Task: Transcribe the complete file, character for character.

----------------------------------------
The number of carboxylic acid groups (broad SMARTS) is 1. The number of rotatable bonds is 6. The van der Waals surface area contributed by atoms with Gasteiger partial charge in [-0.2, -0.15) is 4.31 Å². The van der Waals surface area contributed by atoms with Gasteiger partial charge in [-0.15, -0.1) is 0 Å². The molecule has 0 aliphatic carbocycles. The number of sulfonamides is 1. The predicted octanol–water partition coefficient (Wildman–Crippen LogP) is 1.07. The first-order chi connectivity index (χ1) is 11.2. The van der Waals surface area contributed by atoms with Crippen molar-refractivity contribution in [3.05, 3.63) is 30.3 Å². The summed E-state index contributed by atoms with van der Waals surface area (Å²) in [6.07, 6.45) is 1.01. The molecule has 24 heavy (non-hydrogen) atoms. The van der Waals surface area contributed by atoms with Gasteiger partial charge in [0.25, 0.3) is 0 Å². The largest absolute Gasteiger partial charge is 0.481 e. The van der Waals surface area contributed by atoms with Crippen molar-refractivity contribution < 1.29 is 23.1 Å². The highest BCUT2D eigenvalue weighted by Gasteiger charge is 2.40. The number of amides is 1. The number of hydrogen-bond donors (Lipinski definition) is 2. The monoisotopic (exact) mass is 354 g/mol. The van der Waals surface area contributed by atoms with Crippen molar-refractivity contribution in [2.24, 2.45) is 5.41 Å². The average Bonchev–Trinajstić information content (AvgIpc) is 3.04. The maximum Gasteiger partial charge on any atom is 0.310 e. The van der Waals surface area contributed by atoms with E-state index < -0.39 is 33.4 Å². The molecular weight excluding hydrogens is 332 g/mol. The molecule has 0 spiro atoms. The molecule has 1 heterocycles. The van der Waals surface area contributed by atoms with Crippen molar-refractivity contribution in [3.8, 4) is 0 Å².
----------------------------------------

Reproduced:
The number of carboxylic acid groups (broad SMARTS) is 1. The number of rotatable bonds is 6. The van der Waals surface area contributed by atoms with Gasteiger partial charge in [-0.2, -0.15) is 4.31 Å². The van der Waals surface area contributed by atoms with Gasteiger partial charge in [-0.15, -0.1) is 0 Å². The molecule has 0 aliphatic carbocycles. The number of sulfonamides is 1. The predicted octanol–water partition coefficient (Wildman–Crippen LogP) is 1.07. The first-order chi connectivity index (χ1) is 11.2. The van der Waals surface area contributed by atoms with Crippen molar-refractivity contribution in [3.05, 3.63) is 30.3 Å². The summed E-state index contributed by atoms with van der Waals surface area (Å²) in [6.07, 6.45) is 1.01. The molecule has 24 heavy (non-hydrogen) atoms. The van der Waals surface area contributed by atoms with Gasteiger partial charge in [0.25, 0.3) is 0 Å². The largest absolute Gasteiger partial charge is 0.481 e. The van der Waals surface area contributed by atoms with Crippen molar-refractivity contribution < 1.29 is 23.1 Å². The highest BCUT2D eigenvalue weighted by Gasteiger charge is 2.40. The number of amides is 1. The number of hydrogen-bond donors (Lipinski definition) is 2. The monoisotopic (exact) mass is 354 g/mol. The van der Waals surface area contributed by atoms with Crippen molar-refractivity contribution in [2.24, 2.45) is 5.41 Å². The average Bonchev–Trinajstić information content (AvgIpc) is 3.04. The maximum Gasteiger partial charge on any atom is 0.310 e. The van der Waals surface area contributed by atoms with E-state index < -0.39 is 33.4 Å². The molecular weight excluding hydrogens is 332 g/mol. The molecule has 0 spiro atoms. The molecule has 1 heterocycles. The van der Waals surface area contributed by atoms with Crippen molar-refractivity contribution in [3.8, 4) is 0 Å².